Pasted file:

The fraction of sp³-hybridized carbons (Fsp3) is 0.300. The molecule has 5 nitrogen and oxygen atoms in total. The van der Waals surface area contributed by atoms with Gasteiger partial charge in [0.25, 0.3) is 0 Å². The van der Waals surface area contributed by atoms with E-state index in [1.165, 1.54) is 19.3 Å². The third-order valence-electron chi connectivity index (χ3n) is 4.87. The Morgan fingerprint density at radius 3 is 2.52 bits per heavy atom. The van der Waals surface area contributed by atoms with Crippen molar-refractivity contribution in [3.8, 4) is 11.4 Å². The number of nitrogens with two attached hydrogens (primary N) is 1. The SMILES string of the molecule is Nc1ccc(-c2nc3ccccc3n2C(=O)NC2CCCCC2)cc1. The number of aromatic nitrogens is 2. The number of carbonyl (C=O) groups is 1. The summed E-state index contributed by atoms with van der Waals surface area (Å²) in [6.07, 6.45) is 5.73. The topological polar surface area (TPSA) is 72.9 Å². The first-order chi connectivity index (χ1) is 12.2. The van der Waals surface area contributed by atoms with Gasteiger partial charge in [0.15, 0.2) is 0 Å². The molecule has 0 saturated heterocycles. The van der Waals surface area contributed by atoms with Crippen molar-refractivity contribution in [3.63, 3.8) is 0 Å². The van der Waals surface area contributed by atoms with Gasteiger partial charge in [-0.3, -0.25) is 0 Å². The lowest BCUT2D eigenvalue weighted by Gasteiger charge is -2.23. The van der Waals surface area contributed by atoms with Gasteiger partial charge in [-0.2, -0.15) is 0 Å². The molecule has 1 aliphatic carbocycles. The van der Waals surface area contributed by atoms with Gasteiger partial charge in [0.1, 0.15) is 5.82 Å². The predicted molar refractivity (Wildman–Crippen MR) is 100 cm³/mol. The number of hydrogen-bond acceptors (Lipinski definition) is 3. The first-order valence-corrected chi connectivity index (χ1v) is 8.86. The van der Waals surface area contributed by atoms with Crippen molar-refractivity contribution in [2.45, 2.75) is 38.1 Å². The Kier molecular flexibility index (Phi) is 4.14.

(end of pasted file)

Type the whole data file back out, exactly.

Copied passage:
The fraction of sp³-hybridized carbons (Fsp3) is 0.300. The molecule has 5 nitrogen and oxygen atoms in total. The van der Waals surface area contributed by atoms with Gasteiger partial charge in [0.25, 0.3) is 0 Å². The van der Waals surface area contributed by atoms with E-state index in [1.165, 1.54) is 19.3 Å². The third-order valence-electron chi connectivity index (χ3n) is 4.87. The Morgan fingerprint density at radius 3 is 2.52 bits per heavy atom. The van der Waals surface area contributed by atoms with Crippen molar-refractivity contribution in [3.8, 4) is 11.4 Å². The number of nitrogens with two attached hydrogens (primary N) is 1. The SMILES string of the molecule is Nc1ccc(-c2nc3ccccc3n2C(=O)NC2CCCCC2)cc1. The number of aromatic nitrogens is 2. The number of carbonyl (C=O) groups is 1. The summed E-state index contributed by atoms with van der Waals surface area (Å²) in [6.07, 6.45) is 5.73. The topological polar surface area (TPSA) is 72.9 Å². The first-order chi connectivity index (χ1) is 12.2. The van der Waals surface area contributed by atoms with Gasteiger partial charge in [0.15, 0.2) is 0 Å². The molecule has 0 saturated heterocycles. The van der Waals surface area contributed by atoms with Crippen molar-refractivity contribution in [3.63, 3.8) is 0 Å². The van der Waals surface area contributed by atoms with Gasteiger partial charge in [-0.3, -0.25) is 0 Å². The lowest BCUT2D eigenvalue weighted by Gasteiger charge is -2.23. The van der Waals surface area contributed by atoms with Gasteiger partial charge in [-0.2, -0.15) is 0 Å². The molecule has 1 aliphatic carbocycles. The van der Waals surface area contributed by atoms with Gasteiger partial charge in [0.1, 0.15) is 5.82 Å². The predicted molar refractivity (Wildman–Crippen MR) is 100 cm³/mol. The number of hydrogen-bond acceptors (Lipinski definition) is 3. The first-order valence-corrected chi connectivity index (χ1v) is 8.86. The van der Waals surface area contributed by atoms with Crippen molar-refractivity contribution in [2.45, 2.75) is 38.1 Å². The Kier molecular flexibility index (Phi) is 4.14.